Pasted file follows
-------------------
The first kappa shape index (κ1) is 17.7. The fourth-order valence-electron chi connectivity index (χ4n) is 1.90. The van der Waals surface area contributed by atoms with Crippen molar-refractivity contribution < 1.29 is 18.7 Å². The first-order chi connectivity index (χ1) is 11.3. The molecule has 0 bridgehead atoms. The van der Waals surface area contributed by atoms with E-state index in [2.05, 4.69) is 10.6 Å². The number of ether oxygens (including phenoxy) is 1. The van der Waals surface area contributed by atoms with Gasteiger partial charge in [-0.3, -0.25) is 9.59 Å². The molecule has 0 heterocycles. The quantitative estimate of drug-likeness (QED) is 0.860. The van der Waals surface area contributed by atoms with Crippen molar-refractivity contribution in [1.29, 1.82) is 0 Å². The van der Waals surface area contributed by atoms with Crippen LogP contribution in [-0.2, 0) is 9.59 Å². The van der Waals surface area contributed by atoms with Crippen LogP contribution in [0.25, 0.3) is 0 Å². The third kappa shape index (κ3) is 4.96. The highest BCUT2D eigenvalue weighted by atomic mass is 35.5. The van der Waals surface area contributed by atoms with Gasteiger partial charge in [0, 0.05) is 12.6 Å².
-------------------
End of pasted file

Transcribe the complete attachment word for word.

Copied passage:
The first kappa shape index (κ1) is 17.7. The fourth-order valence-electron chi connectivity index (χ4n) is 1.90. The van der Waals surface area contributed by atoms with Crippen molar-refractivity contribution < 1.29 is 18.7 Å². The first-order chi connectivity index (χ1) is 11.3. The molecule has 0 bridgehead atoms. The van der Waals surface area contributed by atoms with E-state index in [2.05, 4.69) is 10.6 Å². The number of ether oxygens (including phenoxy) is 1. The van der Waals surface area contributed by atoms with Gasteiger partial charge in [-0.3, -0.25) is 9.59 Å². The molecule has 0 heterocycles. The quantitative estimate of drug-likeness (QED) is 0.860. The van der Waals surface area contributed by atoms with Crippen molar-refractivity contribution in [1.29, 1.82) is 0 Å². The van der Waals surface area contributed by atoms with Crippen LogP contribution in [-0.2, 0) is 9.59 Å². The van der Waals surface area contributed by atoms with Crippen LogP contribution in [0.25, 0.3) is 0 Å². The third kappa shape index (κ3) is 4.96. The highest BCUT2D eigenvalue weighted by atomic mass is 35.5. The van der Waals surface area contributed by atoms with Gasteiger partial charge in [0, 0.05) is 12.6 Å².